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Samuel L. Jackson,
Successful New York attorney Sam Leibowitz travels to the South in 1933 to defend nine young black men accused of raping two women on an Alabama freight train. In the spring of 1931 nine black hoboes were pulled off an Alabama freight train and arrested for allegedly raping two young white women in a gondola car. Ranging in ages from twelve to twenty years, they were quickly tried and sentenced to the electric chair. News of their convictions spread and the plight of the Scottsboro Boys became a 'cause celebre' that fueled the fire of socialism worldwide, forcing an appeal to the United States Supreme Court and resulting in new trials for all nine defendants. New Yorker Samuel Leibowitz, a savvy and self-assured defense lawyer with an impressive string of courtroom victories, agreed to represent the accused at their retrials in Decatur, Alabama. His journey into the Deep South symbolized the polarity of the times and set in motion a legal battle that ultimately changed the course of ... Written by
During the final part of filming, production was shut down for three or four days because Hurricane Ivan going through Monroeville, Ala., where the film was being shot. The crew helped board up windows at the courthouse where the courtroom scenes were shot and even loaned the police a generator to keep the 911 service running. See more »
The opening sequence, a series of vignettes showing the events which led to the trial, is set on a freight train in 1931. Twice, the modern Diesel-electric locomotive heading the train comes into shot. And, for most of the sequence, the train is stationary. See more »
I had the pleasure of seeing the world premiere of Heavens Fall at the Austin's Paramount Theatre as part of the SXSW film festival. It is a powerful film about the great injustices that occurred during the infamous Scottsboro trial of nine black men accused of raping two white women in Alabama in the 1930s.
While this story has been told before in a 1976 NBC TV movie, Judge Horton and the Scottsboro Boys (which I haven't seen and which I suspect would be pretty difficult, if not impossible to find on VHS or DVD today) and more recently in the powerful PBS documentary, Scottsboro: An American Tragedy, it's a story worth telling again for each new generation.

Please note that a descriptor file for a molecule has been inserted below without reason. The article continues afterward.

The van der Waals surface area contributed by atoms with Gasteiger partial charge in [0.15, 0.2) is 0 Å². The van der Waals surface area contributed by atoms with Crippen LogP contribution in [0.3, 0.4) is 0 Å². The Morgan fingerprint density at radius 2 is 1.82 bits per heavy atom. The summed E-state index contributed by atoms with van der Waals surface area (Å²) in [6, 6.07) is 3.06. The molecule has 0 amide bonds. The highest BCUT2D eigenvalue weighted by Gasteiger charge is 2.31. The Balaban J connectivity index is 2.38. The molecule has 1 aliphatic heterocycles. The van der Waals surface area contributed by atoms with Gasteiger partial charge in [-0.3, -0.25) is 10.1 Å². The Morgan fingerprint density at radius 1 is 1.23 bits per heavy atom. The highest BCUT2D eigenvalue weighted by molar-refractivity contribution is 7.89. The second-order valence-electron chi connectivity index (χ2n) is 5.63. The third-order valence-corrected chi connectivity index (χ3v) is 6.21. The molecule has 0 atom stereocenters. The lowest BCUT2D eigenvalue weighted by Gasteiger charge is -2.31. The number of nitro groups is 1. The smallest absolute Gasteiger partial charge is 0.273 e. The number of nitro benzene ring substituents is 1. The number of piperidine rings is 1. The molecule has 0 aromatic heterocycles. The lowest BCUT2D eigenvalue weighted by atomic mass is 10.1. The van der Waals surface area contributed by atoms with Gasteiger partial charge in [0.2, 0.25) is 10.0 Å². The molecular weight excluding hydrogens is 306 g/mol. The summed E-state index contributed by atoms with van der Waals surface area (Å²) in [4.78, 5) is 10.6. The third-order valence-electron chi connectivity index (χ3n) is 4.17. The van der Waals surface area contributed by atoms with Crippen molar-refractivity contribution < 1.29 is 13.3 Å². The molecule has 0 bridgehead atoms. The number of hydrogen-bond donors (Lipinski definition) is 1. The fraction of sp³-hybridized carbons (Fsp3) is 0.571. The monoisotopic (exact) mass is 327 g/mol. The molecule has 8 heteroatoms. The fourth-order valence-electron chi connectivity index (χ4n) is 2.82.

A film like recent Best Picture winner, Crash, reminds us that racism still exists in our society today. A film like Heavens Fall provides historical context and reminds us of the slow progress that has been made since the days of the Jim Crow South. This film reminds me of other recent films that have reminded us of some of the other tragic episodes of past racism such as Mississippi Burning, Amistad, and, particularly, the marvelous film, Rosewood. As with all films of this genre, some events and characters have been fictionalized in an attempt to capture of the spirit of the story rather than all of the detail.
Heavens Fall features first-rate performances by Timothy Hutton as the Jewish New York lawyer who travels to Alabama to defend the 9 black men, David Strathairn as the the trial judge, and Bill Sage as the prosecutor. The movie moves a bit slowly. The lead characters, including the prosecutor, are presented as human beings taking away from the stereotyping of white southerners which is quite easy in this type of film. It's occasionally a little predictable and clichéd - something almost unavoidable with this genre. Ironically, I think that more could have been done to develop the African-American characters. The accused are not really presented in great depth and the one black character, a journalist, seems a bit extraneous to the plot of the story. Still, basically a good job is done in presenting the main characters as human beings struggling for truth and justice as they define it in a highly imperfect world.
At our world premiere screening, the director and many of the actors were present and spoke about the making of the film. Timmothy Hutton was unable to attend, but as the director and other actors were speaking to the audience, Hutton phoned into to the director's cell phone to receive loud cheers from the audience and answer a few questions via cellphone to microphone. The film was clearly a labor of love by the director and actors. I hope that it finds a distributor and is seen widely, because Americans need to see the realities of their history in order to learn from it.
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